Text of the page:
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Brits are clueless when it comes to the cost of these everyday items

Pint cartons of milk on the supermarket shelf – but how much would they cost? (Chris Ratcliffe/Bloomberg via Getty Images)

Britons are pretty much clueless when it comes to the cost of many everyday goods.

The price of two pints of semi-skimmed milk leaves many people baffled, while others are bemused at how much to hand over for a tin of beans.

Still more can’t say what a loaf of bread costs or a dozen eggs.

Yet, most people do have a good idea of the price of a pint of lager or a takeaway burger.

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Free-for-life credit report provider Noddle tested people across the nation on their knowledge of the cost of everyday items in their area.

Can you identify how much you should be paying for these items?(Noddle)

It found that the average Briton could roughly price only three out of 10 such items.

The item that people fared the worst at guessing the price of was two pints of semi skimmed milk, followed by a tin of baked beans and a dozen eggs.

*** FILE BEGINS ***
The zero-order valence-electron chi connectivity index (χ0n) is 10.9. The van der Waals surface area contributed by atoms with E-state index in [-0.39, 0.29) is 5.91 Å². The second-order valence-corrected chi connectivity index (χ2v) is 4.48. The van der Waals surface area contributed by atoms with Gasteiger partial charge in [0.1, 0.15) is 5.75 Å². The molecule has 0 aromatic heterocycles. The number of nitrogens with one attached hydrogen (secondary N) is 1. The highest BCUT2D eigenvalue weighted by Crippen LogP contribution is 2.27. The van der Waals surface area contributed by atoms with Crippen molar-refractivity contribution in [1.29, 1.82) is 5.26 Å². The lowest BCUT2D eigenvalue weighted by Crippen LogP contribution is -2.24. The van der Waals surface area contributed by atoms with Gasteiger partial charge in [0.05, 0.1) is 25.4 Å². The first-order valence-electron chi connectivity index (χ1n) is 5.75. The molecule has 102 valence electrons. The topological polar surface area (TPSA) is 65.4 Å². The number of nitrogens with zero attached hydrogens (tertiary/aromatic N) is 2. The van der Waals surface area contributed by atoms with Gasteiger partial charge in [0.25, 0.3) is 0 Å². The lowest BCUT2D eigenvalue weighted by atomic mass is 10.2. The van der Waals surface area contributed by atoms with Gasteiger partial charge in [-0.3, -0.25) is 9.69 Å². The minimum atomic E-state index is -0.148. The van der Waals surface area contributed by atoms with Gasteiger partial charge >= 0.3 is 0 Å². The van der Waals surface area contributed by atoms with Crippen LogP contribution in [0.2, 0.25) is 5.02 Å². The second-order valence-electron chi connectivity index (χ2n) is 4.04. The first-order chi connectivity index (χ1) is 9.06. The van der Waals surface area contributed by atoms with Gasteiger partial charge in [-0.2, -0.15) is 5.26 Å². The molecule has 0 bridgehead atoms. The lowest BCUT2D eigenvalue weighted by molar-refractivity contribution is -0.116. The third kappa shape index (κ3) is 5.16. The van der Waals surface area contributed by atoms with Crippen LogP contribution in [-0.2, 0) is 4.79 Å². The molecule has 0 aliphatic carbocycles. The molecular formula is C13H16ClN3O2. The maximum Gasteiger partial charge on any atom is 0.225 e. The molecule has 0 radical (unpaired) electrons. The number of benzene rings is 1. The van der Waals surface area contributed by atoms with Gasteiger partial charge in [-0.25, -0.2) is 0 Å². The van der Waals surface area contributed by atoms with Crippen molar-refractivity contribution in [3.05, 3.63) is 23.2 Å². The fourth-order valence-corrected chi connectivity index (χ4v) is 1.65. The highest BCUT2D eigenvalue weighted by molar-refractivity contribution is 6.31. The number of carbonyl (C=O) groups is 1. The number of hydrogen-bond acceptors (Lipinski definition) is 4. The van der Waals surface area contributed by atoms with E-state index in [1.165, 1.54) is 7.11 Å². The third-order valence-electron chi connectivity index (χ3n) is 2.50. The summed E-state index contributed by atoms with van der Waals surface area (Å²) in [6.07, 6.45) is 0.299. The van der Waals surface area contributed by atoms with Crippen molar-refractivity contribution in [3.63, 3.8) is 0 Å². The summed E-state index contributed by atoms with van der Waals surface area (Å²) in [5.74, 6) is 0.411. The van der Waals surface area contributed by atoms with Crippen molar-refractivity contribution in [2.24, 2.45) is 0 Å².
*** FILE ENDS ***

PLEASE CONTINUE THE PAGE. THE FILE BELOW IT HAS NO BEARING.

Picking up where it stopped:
Trying to identify the price of a dozen eggs proved a tricky task for many (Danny Lawson/PA Images via Getty Images)

The remaining seven items among the 10 were a white sliced loaf, a tin of tuna, chocolate biscuits, a takeaway burger, a takeaway latte, a pint of lager and a pack of tea bags.

The answer to the average cost questions is ‘A’ in every case.

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Jacqueline Dewey, managing director at, said: “It’s really important to keep a close eye on all spending, no matter how big or small.

“Good money management through regular budgeting is proven to help in the long term, whether you’re well off or trying to save.”

Londoners fared worst when it came to knowing prices (Noddle)

Noddle said the lack of knowledge when it comes to the price of goods could be an indication of a wider problem with budgeting, with fewer than one in four of (24%) setting a weekly or monthly budget and four in 10 people (40%) relying on credit cards to pay for groceries on a daily or weekly basis.

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The study also revealed where in the country we’re most savvy to the cost of goods, with people from Bristol correctly identifying the prices of six out of 10 items and Londoners only able to identify two.

“Having to resort to credit cards or overdrafts to make ends meet can be bad news for your credit score,” added Dewey.

“Everyday spending can start to mount up if you’re not careful, but keeping an eye on your incomings and outgoings is one of the best things you can do for your credit score – and your bank balance.”